If you are a team leader or a project manager, one of your key (though often implicit) responsibilities is to remove barriers to productivity and success. Or at the very least, you shouldn’t be putting those barriers up! Stephanie Vozza writes about nine practices (The Nine Levels of Work Hell) that lead to ineffective work processes and disengagement, frustration, and sub-par performance. The best part of the article? The tips on how to not do that, which can really be summarized into four approaches:
Spreadsheets and presentations are not an emergency, but you wouldn’t know it from the pace of many of today’s corporate offices. Quality products require forethought and dedicated resources. To avoid the frantic rush approach:
Managing knowledge and information is quickly becoming an ever-increasing challenge. When you don’t know what you don’t know, you make poor decisions, you duplicate others’ efforts, and you fail to gain alignment.
As a kid, have you ever played the game of “telephone?” Kids line up, and at one end, a sentence is whispered. That message is relayed from person to person to person, until it gets to the end of the line, where it ends up unrecognizable, often taking a comical turn.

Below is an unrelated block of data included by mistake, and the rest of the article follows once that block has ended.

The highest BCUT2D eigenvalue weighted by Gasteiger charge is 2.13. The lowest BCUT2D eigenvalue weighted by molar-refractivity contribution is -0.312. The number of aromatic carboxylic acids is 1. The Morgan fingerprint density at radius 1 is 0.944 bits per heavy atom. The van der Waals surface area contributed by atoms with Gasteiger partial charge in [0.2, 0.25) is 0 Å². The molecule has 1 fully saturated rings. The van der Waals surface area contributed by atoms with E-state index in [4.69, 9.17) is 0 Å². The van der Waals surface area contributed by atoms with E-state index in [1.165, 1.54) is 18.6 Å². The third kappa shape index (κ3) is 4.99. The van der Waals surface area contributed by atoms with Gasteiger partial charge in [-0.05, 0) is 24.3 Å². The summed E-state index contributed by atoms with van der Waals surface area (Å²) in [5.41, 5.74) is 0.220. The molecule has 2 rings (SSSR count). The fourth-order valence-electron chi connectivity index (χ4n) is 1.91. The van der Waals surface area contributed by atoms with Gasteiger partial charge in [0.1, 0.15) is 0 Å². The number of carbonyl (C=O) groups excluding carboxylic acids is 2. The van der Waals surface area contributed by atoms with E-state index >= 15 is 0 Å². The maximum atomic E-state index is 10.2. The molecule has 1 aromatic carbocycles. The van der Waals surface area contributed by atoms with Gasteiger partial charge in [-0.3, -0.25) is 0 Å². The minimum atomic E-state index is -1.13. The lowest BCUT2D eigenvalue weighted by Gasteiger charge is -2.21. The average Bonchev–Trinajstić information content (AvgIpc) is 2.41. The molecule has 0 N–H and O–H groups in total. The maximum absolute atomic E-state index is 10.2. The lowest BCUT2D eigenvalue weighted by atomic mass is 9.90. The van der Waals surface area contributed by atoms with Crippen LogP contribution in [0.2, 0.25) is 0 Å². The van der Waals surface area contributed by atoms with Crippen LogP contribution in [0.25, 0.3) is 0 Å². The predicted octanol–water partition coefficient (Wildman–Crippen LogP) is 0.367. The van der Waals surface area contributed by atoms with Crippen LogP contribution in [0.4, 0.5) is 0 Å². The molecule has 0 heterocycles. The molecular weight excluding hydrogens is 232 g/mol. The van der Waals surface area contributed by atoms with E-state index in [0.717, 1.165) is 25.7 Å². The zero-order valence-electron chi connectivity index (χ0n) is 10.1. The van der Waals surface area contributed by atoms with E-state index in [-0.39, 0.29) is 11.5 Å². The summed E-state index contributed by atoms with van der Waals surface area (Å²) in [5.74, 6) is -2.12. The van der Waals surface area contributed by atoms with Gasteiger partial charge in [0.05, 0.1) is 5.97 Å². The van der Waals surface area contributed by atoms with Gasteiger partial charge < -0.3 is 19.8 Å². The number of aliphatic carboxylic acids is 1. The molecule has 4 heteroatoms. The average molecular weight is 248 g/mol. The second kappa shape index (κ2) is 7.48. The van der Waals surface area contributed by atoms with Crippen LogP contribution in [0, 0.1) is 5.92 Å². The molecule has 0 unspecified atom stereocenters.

Many organizations do exactly that. When an executive has an idea and shares it with his team, and the potential project then gets passed down or across the organizational hierarchy through several people, gets delegated, and finally ends up on an individual contributor's or project manager's desk, the original intent of the initiative is often lost.
As a result, work occurs in the wrong direction, gets redone by others, and talented people who are doing good work end up experiencing failure.
Those doing the work need to be connected to those requesting the work.
Emails, texts, messages, meetings, phone calls, questions, and interruptions are not real work. They are distractions from real work. To do real work that has real impact, you and your team must be able to turn these things off.